From Migration Restriction to Migration Management

Contrary to popular opinion, international migration does not stem from a lack of economic development, but is part and parcel of the development process itself. The principal driver of migration is the globalization of the economy and the worldwide integration of factor markets. As markets for goods, financial capital, information, commodities, and services globalize, so do markets for labour and human capital. We observe the global integration of markets for skilled and unskilled labour as immigration.

The extension of markets into predominantly agrarian nations and former command economies is inevitably transformative and disruptive, displacing many people from traditional livelihoods. In the context of rapid development, migration becomes an accessible strategy that common people can use to adapt to the flux and change occurring around them. Most of those uprooted in this way simply move internally to expanding cities and contribute to urbanization. Historically, however, a fraction has always moved internationally by seeking work and opportunities in higher wage areas overseas.

As industrialization spread across the face of Europe during the nineteenth and early twentieth centuries, successive waves of migrants were unleashed in country after country, and more than 50 million Europeans ultimately left the continent for destinations in the Americas and Oceania. Likewise, as globalization accelerated in the last quarter of the twentieth century and nations became linked by international flows of investment, trade, transportation, and communication, immigration rebounded—only this time the flows were from Asia, Africa and Latin America in the now developed nations of Europe, the Americas and Oceania.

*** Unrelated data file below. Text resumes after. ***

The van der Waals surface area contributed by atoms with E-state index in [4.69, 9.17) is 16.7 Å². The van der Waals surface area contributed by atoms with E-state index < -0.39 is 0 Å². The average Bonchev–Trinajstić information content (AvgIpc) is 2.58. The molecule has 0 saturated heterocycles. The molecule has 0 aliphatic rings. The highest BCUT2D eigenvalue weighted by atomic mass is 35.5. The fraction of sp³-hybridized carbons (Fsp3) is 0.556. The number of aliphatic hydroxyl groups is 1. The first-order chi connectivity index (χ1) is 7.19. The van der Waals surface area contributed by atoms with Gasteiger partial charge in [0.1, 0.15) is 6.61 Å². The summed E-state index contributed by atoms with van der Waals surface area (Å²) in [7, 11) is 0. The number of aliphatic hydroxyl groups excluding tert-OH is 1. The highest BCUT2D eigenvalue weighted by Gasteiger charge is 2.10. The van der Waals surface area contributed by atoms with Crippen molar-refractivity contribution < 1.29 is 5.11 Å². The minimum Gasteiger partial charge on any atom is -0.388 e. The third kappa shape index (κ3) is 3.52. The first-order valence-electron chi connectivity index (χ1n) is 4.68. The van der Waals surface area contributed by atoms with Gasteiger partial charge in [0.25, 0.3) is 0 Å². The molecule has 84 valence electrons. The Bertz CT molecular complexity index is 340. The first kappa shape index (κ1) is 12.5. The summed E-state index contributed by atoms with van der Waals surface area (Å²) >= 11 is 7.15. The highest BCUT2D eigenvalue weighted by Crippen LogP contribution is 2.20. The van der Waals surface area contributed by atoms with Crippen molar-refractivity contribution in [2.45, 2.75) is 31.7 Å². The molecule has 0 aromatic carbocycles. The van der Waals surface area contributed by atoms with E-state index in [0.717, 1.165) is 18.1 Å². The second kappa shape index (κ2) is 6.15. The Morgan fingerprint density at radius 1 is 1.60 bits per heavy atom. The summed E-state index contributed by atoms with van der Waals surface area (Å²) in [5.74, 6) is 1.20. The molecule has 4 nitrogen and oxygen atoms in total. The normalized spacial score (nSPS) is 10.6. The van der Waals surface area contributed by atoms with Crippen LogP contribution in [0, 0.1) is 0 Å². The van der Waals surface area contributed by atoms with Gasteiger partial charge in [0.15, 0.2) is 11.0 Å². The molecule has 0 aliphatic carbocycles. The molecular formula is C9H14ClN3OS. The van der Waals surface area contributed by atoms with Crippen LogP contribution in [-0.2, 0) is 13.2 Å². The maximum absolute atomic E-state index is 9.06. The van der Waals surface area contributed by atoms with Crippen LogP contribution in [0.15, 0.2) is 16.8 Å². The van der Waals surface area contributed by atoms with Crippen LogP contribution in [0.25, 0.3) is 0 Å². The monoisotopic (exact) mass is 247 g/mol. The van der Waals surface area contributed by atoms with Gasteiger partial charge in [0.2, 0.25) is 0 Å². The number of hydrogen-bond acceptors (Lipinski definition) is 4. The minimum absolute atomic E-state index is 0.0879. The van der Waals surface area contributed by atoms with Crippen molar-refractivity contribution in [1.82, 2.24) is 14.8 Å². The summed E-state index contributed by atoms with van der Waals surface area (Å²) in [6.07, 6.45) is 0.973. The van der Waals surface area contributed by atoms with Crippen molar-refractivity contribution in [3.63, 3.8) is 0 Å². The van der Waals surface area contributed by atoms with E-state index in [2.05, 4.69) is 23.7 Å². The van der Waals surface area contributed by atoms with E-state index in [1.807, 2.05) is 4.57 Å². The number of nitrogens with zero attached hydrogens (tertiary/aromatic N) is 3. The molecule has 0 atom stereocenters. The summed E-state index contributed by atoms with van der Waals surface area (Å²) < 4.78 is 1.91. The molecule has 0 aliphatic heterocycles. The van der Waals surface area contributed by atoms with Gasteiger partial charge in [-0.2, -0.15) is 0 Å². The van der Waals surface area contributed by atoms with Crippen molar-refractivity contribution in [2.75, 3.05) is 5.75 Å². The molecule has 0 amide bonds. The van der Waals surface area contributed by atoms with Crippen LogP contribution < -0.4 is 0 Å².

As before, today’s migrants do not come from stagnant, backward areas of the world, but from those regions that are in the throes of dynamic social, political and economic change. In many ways, what is surprising is not how many immigrants exist today, but how few there are given the massive economic inequalities that prevail between nations. Presently, only 3 per cent of the world’s people live outside the country of their birth. However, half of them are local displaced persons who happened to cross an international boundary or immigrants who were “manufactured” by the late twentieth century dissolution of multinational nation states, such as the Soviet Union. Only around 1.5 per cent are long distance migrants produced by the actual workings of the global economy.